Playoff hopes for the Milwaukee Bucks are dwindling after Thursday's loss to the Boston Celtics. However, that was on the road — a place the Bucks have dipped fiercely in terms of performance this season — and starting a five-game home stretch can either give the Bucks another dosage of hope, or kill it for good.
The first of the homestand begins against the .500 Detroit Pistons, a team they'll need to hurdle in the Eastern Conference standings. Following tonight's game, the Bucks will welcome Houston, Indiana, Minnesota and Oklahoma City to the BMO Harris Bradley Center.
The Bucks showed resilience against the Celtics, crawling back from an 18-point deficit and cutting Boston's lead to four with under a minute to play. In the end, Isaiah Thomas went to work for the Celtics and it was more of the same for the Bucks with defensive breakdowns overshadowing a good shooting fourth quarter from Milwaukee (60.9 percent). Still, the fact that they didn't let the game get too out of a control like earlier in the season is a positive sign. Plus, the growing play of Jabari Parker and Giannis Antetokounmpo is fun to watch.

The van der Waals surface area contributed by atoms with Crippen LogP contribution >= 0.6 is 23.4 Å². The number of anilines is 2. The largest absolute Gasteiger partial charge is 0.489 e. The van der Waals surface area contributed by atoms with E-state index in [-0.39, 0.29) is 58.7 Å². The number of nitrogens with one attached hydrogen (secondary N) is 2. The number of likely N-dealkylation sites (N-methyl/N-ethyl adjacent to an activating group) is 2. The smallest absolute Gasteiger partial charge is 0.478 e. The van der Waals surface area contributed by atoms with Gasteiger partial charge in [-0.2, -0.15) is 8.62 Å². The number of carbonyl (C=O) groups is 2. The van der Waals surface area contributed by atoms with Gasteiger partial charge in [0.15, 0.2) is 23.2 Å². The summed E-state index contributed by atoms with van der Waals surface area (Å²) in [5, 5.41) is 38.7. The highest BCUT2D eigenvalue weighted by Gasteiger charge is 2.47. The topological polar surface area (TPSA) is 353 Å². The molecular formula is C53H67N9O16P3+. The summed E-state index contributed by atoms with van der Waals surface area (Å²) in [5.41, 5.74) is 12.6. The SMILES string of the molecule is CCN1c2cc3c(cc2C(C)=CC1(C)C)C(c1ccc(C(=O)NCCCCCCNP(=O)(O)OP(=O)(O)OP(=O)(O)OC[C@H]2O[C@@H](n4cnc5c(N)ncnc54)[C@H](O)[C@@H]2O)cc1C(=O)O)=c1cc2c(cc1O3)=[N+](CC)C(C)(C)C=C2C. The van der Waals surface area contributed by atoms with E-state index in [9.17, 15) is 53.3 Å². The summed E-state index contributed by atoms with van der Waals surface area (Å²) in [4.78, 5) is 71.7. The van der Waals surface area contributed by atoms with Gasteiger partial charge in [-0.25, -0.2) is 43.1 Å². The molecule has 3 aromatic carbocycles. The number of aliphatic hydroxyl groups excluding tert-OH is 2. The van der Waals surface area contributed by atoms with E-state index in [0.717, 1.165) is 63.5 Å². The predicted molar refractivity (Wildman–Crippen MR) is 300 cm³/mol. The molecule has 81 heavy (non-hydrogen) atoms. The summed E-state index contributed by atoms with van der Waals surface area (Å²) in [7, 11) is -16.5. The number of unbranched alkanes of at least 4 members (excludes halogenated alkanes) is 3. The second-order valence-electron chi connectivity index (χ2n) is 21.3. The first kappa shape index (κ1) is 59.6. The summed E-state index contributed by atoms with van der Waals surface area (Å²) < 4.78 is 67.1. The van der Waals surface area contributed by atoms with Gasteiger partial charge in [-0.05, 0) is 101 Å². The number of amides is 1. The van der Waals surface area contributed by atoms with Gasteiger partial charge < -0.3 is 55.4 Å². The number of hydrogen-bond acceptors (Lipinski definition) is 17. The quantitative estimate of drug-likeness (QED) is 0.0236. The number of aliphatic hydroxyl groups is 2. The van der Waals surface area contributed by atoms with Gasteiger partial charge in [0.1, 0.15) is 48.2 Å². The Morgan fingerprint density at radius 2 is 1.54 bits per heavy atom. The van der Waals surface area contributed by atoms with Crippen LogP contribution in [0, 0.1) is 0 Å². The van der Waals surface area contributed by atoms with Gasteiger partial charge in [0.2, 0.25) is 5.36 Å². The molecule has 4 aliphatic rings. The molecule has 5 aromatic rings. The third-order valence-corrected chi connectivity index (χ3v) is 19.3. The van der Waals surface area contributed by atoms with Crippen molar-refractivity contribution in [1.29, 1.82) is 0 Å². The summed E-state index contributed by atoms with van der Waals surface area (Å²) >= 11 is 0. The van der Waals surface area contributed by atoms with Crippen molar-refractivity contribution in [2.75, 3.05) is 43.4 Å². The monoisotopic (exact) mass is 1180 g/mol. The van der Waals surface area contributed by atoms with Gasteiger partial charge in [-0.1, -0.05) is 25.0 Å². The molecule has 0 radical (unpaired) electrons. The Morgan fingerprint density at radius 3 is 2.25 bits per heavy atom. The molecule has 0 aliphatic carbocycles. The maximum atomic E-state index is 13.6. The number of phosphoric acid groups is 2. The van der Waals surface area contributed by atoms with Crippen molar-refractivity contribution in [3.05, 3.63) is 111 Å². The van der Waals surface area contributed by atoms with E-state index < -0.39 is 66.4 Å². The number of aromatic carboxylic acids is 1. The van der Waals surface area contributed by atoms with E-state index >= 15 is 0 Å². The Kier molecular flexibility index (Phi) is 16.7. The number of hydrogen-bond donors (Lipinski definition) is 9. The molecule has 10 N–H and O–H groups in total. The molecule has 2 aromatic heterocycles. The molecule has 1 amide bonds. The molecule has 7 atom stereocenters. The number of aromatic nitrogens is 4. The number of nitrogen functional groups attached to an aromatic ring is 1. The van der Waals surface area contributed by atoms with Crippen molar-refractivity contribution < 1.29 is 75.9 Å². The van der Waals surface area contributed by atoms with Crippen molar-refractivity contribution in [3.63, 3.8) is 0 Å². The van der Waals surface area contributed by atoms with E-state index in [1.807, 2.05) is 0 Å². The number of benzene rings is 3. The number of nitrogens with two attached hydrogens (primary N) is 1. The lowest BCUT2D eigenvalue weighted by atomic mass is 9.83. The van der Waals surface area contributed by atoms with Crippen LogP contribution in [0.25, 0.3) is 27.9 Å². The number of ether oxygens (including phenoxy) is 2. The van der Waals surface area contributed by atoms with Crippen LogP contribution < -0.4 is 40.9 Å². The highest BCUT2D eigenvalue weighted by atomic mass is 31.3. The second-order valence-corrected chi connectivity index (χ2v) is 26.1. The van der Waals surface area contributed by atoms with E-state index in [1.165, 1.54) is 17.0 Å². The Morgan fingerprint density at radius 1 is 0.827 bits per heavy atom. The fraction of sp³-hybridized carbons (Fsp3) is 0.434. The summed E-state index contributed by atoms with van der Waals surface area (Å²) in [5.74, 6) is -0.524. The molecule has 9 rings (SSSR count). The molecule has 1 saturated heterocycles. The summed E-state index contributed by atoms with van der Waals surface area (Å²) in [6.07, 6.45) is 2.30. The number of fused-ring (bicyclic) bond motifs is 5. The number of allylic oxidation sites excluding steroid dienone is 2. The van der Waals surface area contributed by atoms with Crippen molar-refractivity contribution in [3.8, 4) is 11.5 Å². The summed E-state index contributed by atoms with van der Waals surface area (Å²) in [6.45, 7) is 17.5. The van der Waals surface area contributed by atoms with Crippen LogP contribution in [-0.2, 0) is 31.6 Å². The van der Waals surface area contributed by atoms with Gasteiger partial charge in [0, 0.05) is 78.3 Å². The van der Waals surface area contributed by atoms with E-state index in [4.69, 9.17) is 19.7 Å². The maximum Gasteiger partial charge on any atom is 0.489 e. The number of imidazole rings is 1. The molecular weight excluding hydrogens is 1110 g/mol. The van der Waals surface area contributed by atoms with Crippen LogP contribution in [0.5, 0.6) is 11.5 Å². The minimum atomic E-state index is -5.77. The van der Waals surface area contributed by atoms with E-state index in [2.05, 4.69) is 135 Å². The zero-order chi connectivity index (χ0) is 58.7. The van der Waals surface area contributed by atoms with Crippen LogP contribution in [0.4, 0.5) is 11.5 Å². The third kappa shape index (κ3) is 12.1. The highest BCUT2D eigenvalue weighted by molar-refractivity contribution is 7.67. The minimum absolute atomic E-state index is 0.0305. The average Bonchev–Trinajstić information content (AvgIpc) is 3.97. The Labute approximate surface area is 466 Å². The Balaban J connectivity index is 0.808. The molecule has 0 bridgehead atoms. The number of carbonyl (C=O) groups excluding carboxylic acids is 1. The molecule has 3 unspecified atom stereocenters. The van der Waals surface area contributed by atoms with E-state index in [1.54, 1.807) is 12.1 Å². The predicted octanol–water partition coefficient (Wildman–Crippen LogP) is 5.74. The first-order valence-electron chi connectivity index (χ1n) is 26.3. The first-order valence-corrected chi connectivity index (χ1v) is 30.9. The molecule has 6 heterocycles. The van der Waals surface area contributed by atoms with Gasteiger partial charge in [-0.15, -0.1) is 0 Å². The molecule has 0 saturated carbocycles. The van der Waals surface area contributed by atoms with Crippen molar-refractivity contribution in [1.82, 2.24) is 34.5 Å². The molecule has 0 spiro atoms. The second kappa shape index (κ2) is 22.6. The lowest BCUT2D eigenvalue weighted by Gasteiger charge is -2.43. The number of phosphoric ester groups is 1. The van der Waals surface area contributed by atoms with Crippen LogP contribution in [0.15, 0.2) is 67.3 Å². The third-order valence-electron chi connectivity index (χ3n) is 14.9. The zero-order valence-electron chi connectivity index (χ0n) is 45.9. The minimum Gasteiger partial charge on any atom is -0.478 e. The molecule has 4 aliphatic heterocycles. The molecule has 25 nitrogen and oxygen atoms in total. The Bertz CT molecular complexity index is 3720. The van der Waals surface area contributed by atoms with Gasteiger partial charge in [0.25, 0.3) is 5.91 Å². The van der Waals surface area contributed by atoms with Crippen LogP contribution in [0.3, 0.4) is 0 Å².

Parker finished with a team-high 22 points and six rebounds, his third 20-point effort in the last four games. It took Antetokounmpo 12 shots to get only 14 points, however he went to work elsewhere, grabbing seven boards and dishing out eight assists, nearly recording his second-straight triple-double. Since the All-Star break, Parker is averaging 22 points on 50.7 percent shooting with 9.8 rebounds. Antetokounmpo is averaging 19.5 points on 52.4 percent shooting with 10.8 rebounds and 6.3 assists in that same time frame.
Five players finished in double-figures for the Celtics, who were led by Thomas' 27 points and seven dimes. Former Marquette star Jae Crowder added 20 points on 8-for-10 shooting.